Please enter the three times into the class's GoogleDoc form, and also use the results in your own analysis for your report.
Paste your results into this form on GoogleDoc: https://forms.gle/XBDCw2sSXNdFEboC8.
Preference and Demographic Questionnaire
You should create a simple questionnaire to give each of your subjects (including yourself!) to be filled out at the end after doing all the tasks. It should ask basic demographic information (see below), experience with computers and experience with the devices and text entry techniques you are using. Then, you should have question(s) about their preferences and why. You need to include a blank copy of the questionnaire with your report so we can see what you asked.
The deliverable for this homework is a written report. We expect it to be maybe about 4-5 pages (not including figures or the copy of the questionnaire), single-spaced in TimesRoman 12 point font. Create a pdf of this report, and upload it to Canvas before class on the due date.
Be sure your name is on the first page of your report and in the file name! Your pdf file should be named: lastname_firstname_ixt22_hw4.pdf. For example, mine would be: myers_brad_ixt22_hw4.pdf.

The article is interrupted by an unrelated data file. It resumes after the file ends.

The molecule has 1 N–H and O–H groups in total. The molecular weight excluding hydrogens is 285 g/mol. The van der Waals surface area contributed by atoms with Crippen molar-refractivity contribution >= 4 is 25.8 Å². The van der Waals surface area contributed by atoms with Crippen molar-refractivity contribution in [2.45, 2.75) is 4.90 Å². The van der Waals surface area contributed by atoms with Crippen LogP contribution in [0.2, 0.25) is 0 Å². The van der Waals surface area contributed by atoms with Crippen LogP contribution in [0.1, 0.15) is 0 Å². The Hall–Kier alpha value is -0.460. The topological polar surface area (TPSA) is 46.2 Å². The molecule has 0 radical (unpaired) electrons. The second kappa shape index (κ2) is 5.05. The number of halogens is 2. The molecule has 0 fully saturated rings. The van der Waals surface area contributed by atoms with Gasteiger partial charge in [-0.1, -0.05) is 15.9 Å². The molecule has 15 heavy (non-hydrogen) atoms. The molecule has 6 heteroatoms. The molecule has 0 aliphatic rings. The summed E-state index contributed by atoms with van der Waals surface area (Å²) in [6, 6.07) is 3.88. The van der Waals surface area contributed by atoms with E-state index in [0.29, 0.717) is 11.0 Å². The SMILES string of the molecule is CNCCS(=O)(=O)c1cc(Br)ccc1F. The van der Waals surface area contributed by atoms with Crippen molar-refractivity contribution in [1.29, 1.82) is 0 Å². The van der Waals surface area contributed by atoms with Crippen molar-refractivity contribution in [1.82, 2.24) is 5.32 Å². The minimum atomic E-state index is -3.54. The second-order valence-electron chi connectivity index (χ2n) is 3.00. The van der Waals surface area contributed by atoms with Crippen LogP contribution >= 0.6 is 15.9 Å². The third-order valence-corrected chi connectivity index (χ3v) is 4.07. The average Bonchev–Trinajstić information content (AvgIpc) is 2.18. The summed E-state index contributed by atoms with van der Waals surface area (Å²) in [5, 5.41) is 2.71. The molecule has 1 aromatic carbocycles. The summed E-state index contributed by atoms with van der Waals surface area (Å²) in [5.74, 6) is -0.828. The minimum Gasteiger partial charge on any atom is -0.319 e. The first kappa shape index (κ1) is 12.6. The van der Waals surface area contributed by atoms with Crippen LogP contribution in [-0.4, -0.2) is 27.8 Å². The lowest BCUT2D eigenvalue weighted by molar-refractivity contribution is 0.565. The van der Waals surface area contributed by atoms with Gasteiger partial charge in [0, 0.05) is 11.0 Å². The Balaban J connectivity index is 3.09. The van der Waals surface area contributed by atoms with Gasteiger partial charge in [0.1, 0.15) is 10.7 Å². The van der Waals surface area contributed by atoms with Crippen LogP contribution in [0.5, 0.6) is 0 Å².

The report should have the following sections. (Note that you should use this as a template using these section names). Please put your information into the appropriate section as described below, so it is easier to grade.
- Description: A detailed description of your three text entry techniques. This should be sufficient to allow the reader to reproduce your test exactly. For example, if doing a keyboard on a PC, what is the exact model of computer or keyboard were you using? If a laptop, then what model? If a desktop computer, what kind of keyboard was attached? If doing a Smartphone, what model? It would also be great to include screenshots or photos of your text entry techniques (e.g., a picture of the keyboard).
- Users: A detailed description of your users. (Note: not their names!) Describe all the relevant demographic characteristics, like their experience with computers, their experience with text entry techniques you used, etc.
- Environment: A detailed description of the environment in which you did the test. In particular, were the subjects seated at a desk, standing, at a table? If a phone or tablet, was it on the table or in their hands? Did you use the phone in portrait or landscape mode? (You could even test both if you want and see if there is a difference.) What browser did you use to run the test? Also include the order of the techniques used for each user. You can include anything else of interest from your questionnaire and your observations about each user. If your participants are remote, then ask them to show you their setup and describe the environment so you can write these into the report
- Results: Then present your results: